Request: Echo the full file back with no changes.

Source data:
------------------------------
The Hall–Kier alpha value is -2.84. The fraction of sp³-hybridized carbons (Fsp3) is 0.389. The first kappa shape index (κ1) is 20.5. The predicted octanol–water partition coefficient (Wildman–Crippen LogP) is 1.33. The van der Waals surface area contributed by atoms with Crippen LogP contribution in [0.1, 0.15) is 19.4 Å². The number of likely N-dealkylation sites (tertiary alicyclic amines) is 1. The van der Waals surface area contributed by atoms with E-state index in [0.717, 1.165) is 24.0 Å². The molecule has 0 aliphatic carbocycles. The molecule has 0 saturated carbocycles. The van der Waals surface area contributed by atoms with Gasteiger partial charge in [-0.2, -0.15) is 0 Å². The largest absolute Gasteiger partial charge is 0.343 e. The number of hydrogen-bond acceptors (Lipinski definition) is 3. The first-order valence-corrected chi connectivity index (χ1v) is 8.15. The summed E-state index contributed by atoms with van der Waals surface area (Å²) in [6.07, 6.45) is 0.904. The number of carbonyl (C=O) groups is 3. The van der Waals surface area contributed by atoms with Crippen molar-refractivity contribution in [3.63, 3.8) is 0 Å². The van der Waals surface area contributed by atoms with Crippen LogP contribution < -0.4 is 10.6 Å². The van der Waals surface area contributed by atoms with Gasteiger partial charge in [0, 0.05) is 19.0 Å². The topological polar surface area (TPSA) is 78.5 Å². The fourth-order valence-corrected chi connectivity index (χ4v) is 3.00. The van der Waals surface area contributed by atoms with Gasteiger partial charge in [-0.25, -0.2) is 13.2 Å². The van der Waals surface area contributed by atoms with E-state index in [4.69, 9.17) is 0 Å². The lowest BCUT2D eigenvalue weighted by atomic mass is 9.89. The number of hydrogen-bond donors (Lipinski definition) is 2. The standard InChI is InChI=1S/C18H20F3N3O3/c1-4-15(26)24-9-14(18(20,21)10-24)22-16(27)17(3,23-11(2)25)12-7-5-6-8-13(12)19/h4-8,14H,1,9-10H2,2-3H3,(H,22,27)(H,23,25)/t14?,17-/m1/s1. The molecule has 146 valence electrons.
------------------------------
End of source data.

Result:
The Hall–Kier alpha value is -2.84. The fraction of sp³-hybridized carbons (Fsp3) is 0.389. The first kappa shape index (κ1) is 20.5. The predicted octanol–water partition coefficient (Wildman–Crippen LogP) is 1.33. The van der Waals surface area contributed by atoms with Crippen LogP contribution in [0.1, 0.15) is 19.4 Å². The number of likely N-dealkylation sites (tertiary alicyclic amines) is 1. The van der Waals surface area contributed by atoms with E-state index in [0.717, 1.165) is 24.0 Å². The molecule has 0 aliphatic carbocycles. The molecule has 0 saturated carbocycles. The van der Waals surface area contributed by atoms with Gasteiger partial charge in [-0.2, -0.15) is 0 Å². The largest absolute Gasteiger partial charge is 0.343 e. The number of hydrogen-bond acceptors (Lipinski definition) is 3. The first-order valence-corrected chi connectivity index (χ1v) is 8.15. The summed E-state index contributed by atoms with van der Waals surface area (Å²) in [6.07, 6.45) is 0.904. The number of carbonyl (C=O) groups is 3. The van der Waals surface area contributed by atoms with Crippen molar-refractivity contribution in [3.63, 3.8) is 0 Å². The van der Waals surface area contributed by atoms with Crippen LogP contribution < -0.4 is 10.6 Å². The van der Waals surface area contributed by atoms with Gasteiger partial charge in [0, 0.05) is 19.0 Å². The topological polar surface area (TPSA) is 78.5 Å². The fourth-order valence-corrected chi connectivity index (χ4v) is 3.00. The van der Waals surface area contributed by atoms with Gasteiger partial charge in [-0.25, -0.2) is 13.2 Å². The van der Waals surface area contributed by atoms with E-state index in [4.69, 9.17) is 0 Å². The lowest BCUT2D eigenvalue weighted by atomic mass is 9.89. The number of hydrogen-bond donors (Lipinski definition) is 2. The standard InChI is InChI=1S/C18H20F3N3O3/c1-4-15(26)24-9-14(18(20,21)10-24)22-16(27)17(3,23-11(2)25)12-7-5-6-8-13(12)19/h4-8,14H,1,9-10H2,2-3H3,(H,22,27)(H,23,25)/t14?,17-/m1/s1. The molecule has 146 valence electrons.